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In this article, we have explored about **Swapping of 2 variables**. We have presented different methods to do so including swapping using third variable, using arithmetic operations, XOR, macro and much more along with their pros and cons.

# Table of Contents

- Introduction to Swapping
- Using a third variable
- Using arithmetic operators + and -
- Using arithmetic operators * and /
- Using bitwise XOR operator ^
- Using a macro
- Other Methods
- Using a file as buffer
- Using a command-line-related variable as buffer

# Introduction to Swapping

First we should have an idea about **swapping**.

The basic idea is to transfer the value of one variable to another and take the value of the second variable and put it to first

Example:

```
a = 6
b = 3
swap(a,b) //using a swap function
print("%d", a) //3
print("%d", b) //6
```

Note that value of variables a and b are interchanged after swapping.

# Using a third variable

We create a third variable temp or temporary variable and we assign it's value as one of the variables to it. (eg. b)

This creates a copy of the b variable.

Now you can assign b to another variable, say a, without worrying about b losing it's value for the assignment of a, as it's already stored in the temp variable.

```
a = 6
b = 3
temp = b
b = a
a = temp
print("%d", a) //3
print("%d", b) //6
```

### Note:

Many newcomers are confused over why the line

```
a = b
```

won't work.

After all a = b is the same as b = a in mathematics. Right?

What may be a valid statement in mathematics doesn't work the same way for variables in computers.

In computers, variables are containers that hold values, they are not the value themselves. A statement like, a = b will make the value stored in container a equal to the value in container b.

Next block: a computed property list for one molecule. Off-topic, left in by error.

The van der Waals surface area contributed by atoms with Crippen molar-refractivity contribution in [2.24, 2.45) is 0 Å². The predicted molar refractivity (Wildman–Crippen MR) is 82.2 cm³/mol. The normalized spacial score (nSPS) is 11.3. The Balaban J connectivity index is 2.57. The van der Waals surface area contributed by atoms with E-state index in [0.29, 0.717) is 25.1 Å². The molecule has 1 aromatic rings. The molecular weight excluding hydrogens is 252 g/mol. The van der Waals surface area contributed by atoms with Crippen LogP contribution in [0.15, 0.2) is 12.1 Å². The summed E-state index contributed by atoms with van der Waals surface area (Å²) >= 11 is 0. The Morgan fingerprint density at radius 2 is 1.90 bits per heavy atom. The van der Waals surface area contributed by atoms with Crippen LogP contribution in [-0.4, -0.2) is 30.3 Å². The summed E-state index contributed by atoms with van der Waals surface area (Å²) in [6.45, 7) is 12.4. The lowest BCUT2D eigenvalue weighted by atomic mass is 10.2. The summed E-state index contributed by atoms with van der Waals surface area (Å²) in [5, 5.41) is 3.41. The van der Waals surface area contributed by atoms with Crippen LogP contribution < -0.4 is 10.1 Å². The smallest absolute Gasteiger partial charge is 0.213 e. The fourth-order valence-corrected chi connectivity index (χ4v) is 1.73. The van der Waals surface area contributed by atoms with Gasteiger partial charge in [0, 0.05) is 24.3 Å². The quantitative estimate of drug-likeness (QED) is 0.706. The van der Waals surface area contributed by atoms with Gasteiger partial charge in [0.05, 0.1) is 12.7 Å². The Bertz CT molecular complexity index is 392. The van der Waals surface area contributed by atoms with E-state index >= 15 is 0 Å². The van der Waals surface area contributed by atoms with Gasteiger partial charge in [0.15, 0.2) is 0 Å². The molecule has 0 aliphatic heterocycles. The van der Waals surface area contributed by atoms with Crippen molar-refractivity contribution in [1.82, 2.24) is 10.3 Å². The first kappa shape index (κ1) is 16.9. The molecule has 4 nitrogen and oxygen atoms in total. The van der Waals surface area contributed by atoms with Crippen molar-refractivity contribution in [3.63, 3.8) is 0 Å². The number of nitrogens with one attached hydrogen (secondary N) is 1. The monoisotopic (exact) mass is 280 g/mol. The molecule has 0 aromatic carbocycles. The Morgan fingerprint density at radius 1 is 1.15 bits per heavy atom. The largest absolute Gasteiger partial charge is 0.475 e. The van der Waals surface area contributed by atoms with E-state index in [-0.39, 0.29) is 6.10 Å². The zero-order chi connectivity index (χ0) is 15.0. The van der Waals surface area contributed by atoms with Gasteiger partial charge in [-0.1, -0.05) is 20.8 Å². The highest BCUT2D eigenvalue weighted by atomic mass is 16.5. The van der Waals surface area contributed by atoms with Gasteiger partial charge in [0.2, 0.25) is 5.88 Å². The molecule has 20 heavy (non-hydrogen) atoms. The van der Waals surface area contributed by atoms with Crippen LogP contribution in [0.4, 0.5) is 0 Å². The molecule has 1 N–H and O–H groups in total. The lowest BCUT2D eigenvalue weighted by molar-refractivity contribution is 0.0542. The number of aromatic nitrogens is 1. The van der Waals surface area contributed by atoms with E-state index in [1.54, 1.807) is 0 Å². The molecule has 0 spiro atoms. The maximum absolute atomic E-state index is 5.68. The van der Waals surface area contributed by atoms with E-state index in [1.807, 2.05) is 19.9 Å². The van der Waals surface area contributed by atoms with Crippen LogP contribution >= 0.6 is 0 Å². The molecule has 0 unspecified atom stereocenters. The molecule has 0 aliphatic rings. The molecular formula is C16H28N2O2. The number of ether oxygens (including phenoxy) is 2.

But the value stored in container b will be the same.

# Using Operators + and -

This method is clever and gives the result without us having to create another variable.

This method might cause arithmetic overflow for large values though (if the first step exceeds the memory assigned)

```
a = 6
b = 3
a = a + b;
b = a - b;
a = a - b;
print("%d", a) //3
print("%d", b) //6
```

You can also use the + and - operators to swap the variables in a slightly different

way,

```
a = b - a;
b = b - a;
a = b + a;
```

Or you could do this to be compact,

```
a = (a + b) - (b = a);
```

# Using Operators * and /

This method will not work if one or both variables contain 0.

It is also under the risk of arithmetic overflow for multiplying large numbers.

```
a = 6
b = 3
a = a * b;
b = a / b;
a = a / b;
printf("%d", a) //3
print("%d", b) //6
```

Or if you want to do it in a short way,

```
a = (a * b) / (b = a);
```

It will show undefined behavious if the first variable (a in the above example) is 0

# Using bitwise XOR (^)

To understand this method, think of XOR as something that toggles the bits of numbers 0 and 1 when they are not the same.

We first store the XOR of the two variables in the first variable and then toggle them back for storing the original values in the variables.